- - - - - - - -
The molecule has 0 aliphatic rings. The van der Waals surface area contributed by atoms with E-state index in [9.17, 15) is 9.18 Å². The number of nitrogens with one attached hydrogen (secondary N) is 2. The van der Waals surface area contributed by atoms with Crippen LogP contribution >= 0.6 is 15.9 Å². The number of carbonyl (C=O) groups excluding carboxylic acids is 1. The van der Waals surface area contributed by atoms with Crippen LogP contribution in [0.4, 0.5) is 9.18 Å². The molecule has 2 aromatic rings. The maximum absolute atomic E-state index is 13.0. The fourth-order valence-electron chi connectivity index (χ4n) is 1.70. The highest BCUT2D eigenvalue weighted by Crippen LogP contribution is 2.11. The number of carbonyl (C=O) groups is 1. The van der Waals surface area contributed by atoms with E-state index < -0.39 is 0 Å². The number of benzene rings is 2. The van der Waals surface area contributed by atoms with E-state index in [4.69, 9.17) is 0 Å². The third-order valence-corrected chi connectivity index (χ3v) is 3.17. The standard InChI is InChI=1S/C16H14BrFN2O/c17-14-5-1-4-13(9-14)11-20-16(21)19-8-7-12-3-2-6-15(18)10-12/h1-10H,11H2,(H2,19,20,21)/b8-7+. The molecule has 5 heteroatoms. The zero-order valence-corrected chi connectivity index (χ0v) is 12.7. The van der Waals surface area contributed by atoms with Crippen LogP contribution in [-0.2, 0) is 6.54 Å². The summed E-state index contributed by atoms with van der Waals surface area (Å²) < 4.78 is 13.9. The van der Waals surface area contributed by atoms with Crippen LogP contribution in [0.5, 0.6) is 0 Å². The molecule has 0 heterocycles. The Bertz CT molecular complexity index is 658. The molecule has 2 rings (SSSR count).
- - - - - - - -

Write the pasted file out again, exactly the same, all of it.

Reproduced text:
The molecule has 0 aliphatic rings. The van der Waals surface area contributed by atoms with E-state index in [9.17, 15) is 9.18 Å². The number of nitrogens with one attached hydrogen (secondary N) is 2. The van der Waals surface area contributed by atoms with Crippen LogP contribution >= 0.6 is 15.9 Å². The number of carbonyl (C=O) groups excluding carboxylic acids is 1. The van der Waals surface area contributed by atoms with Crippen LogP contribution in [0.4, 0.5) is 9.18 Å². The molecule has 2 aromatic rings. The maximum absolute atomic E-state index is 13.0. The fourth-order valence-electron chi connectivity index (χ4n) is 1.70. The highest BCUT2D eigenvalue weighted by Crippen LogP contribution is 2.11. The number of carbonyl (C=O) groups is 1. The van der Waals surface area contributed by atoms with E-state index < -0.39 is 0 Å². The number of benzene rings is 2. The van der Waals surface area contributed by atoms with E-state index in [4.69, 9.17) is 0 Å². The third-order valence-corrected chi connectivity index (χ3v) is 3.17. The standard InChI is InChI=1S/C16H14BrFN2O/c17-14-5-1-4-13(9-14)11-20-16(21)19-8-7-12-3-2-6-15(18)10-12/h1-10H,11H2,(H2,19,20,21)/b8-7+. The molecule has 5 heteroatoms. The zero-order valence-corrected chi connectivity index (χ0v) is 12.7. The van der Waals surface area contributed by atoms with Crippen LogP contribution in [-0.2, 0) is 6.54 Å². The summed E-state index contributed by atoms with van der Waals surface area (Å²) < 4.78 is 13.9. The van der Waals surface area contributed by atoms with Crippen LogP contribution in [0.5, 0.6) is 0 Å². The molecule has 0 heterocycles. The Bertz CT molecular complexity index is 658. The molecule has 2 rings (SSSR count).